When I last left the office, I didn’t know I might never go back. Out I breezed a year ago, like nothing, bye, half-finished tube of hand cream on the desk, aspirational water bottle tucked behind the computer screen, locker of assorted Eva Wiseman ephemera (tampon, hate mail, eye liner, Daily Mail spread about how women’s knees reveal their age) abandoned, so sure was I that I’d return to claim these treasures. The following week, lockdown happened, followed by 12 months of assorted traumas, biscuits, births and bollocks, and quietly, while we were all working from bed, offices withered like the hopeful succulents huddled on their desks.
The Financial Times reports that 20 major British office employers are planning to move towards hybrid working. HSBC plans to cut its office space by 40%. British Telecom, which currently has 300 offices, is cutting them down to 30. This news, it chills me. For I, a person who loves a bit of a pre-lunch chat about telly or death, a macabre in-joke about the coffee machine, a supermarket cake cut with ceremony at 4pm, am a great admirer of the British office. It might even be my longest love affair – . Since graduating from shop tills I have worked in a series of offices, each with its own internal politics regarding temperature and birthdays, each one a place of fragrant joy, an air-conditioned holiday from the necrotic wound that is real life.
Rather than your chosen family – the assorted humans that have stuck to you since childhood, burrs attached to the hem of your garment – in the office you are plonked within a new breathing mass and left there until 6pm to fight for your place. I have learned from the greats, including Marie, who, during a period of excessive change in our office, got an ink stamp made for leaving cards which said, “All the breast” – concise, amusing, effective. I have mastered the apologetic knock of a person who is devastated to be kicking you out of a meeting room, and also the blank white stare of the person ignoring said knock despite the door being glass. I have put a bottle in the communal fridge labelled “breast milk, do not drink”, and found it almost empty by morning. I can flit between office personalities – the amiable lift bore, the cheery idiot who has forgotten their pass – and truly exist there, truly thrive.
How do I love thee office? Let me count the ways. The thrill of yesterday’s stranger bitching quietly to you about their ex who, gasp, recently started working on the second floor. The pride in getting a tea round right, the Pantone chart of everybody’s (between you and me, mad) preferences, ranging from sock-water grey to Trumpish tan to the tellingly macho, “Leave the bag in.” The first time you make brief but meaningful eye contact over a desk when an adjacent colleague says something offensively basic. The brief shard of light when you look up from a late-night WhatsApp conversation about pasta or fertility and realise you have made a real friend.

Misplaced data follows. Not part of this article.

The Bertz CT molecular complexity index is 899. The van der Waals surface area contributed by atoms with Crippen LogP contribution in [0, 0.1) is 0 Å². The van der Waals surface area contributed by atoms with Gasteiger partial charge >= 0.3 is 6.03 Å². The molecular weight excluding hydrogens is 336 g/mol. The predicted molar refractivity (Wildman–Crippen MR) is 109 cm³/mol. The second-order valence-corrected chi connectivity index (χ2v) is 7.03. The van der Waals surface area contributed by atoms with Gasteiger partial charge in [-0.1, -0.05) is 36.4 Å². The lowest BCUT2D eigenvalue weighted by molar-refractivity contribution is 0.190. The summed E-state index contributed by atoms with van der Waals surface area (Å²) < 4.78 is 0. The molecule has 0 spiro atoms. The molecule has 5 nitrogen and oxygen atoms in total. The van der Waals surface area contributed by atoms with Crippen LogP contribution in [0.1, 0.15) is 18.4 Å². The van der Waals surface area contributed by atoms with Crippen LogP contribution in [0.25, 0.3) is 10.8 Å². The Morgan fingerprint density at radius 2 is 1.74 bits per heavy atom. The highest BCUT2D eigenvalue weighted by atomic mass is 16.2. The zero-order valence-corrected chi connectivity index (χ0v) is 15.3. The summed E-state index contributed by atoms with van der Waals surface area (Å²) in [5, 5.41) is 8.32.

And listen, there are few pleasures like the pleasure of an office crush. It’s like a normal crush – sweaty, anxious, ripe with fantasy – but professional. It’s a peach in a skirt suit. Name a feeling that tops the one when your eyes meet across a crowded canteen, the smell of subsidised bolognese sweet and thick on the air, your mate still going on about their dying, was it… dog? Cat, dad? Either way, your eyes meet and your heart sloshes in its juices. You see them again, “photocopying”, adorable, retro, and they say, “After you,” and nothing has ever sounded more heavy with sex. Then one day you wake and the crush has passed, and when you see them later on the phone you feel suddenly cleansed, washed with fondness and nostalgia for a relationship that existed purely in boredom, born of meetings that could easily have been on emails.
Sure, working from home has its perks – I have cultivated a body that swims lovingly around me in the bath having fed myself up since summer like a foie gras goose. I have saved enough money on train fares to build a lifesize set of a train carriage in the hallway and hire men to press against me there while playing a game on their phone that involves exploding sheep. I have more than spent time with my family – I have gone deeply, deeply into debt.
But if I’d known that would be my last day in a real office, there is much I would have done. I would have tried every porridge topping available, including the unidentified orange gravel. I would have bottled that scent, of paper and hair, the glorious smell of other people’s problems. I would not only have listened to my colleagues’ stories about their weekends, I would have put them to music and added strings. I would have sat in that absolute throne of a swivel chair and wheeled wantonly through the banks of desks, and I would have sung out a question, “Teeaaa?” and the song would never end.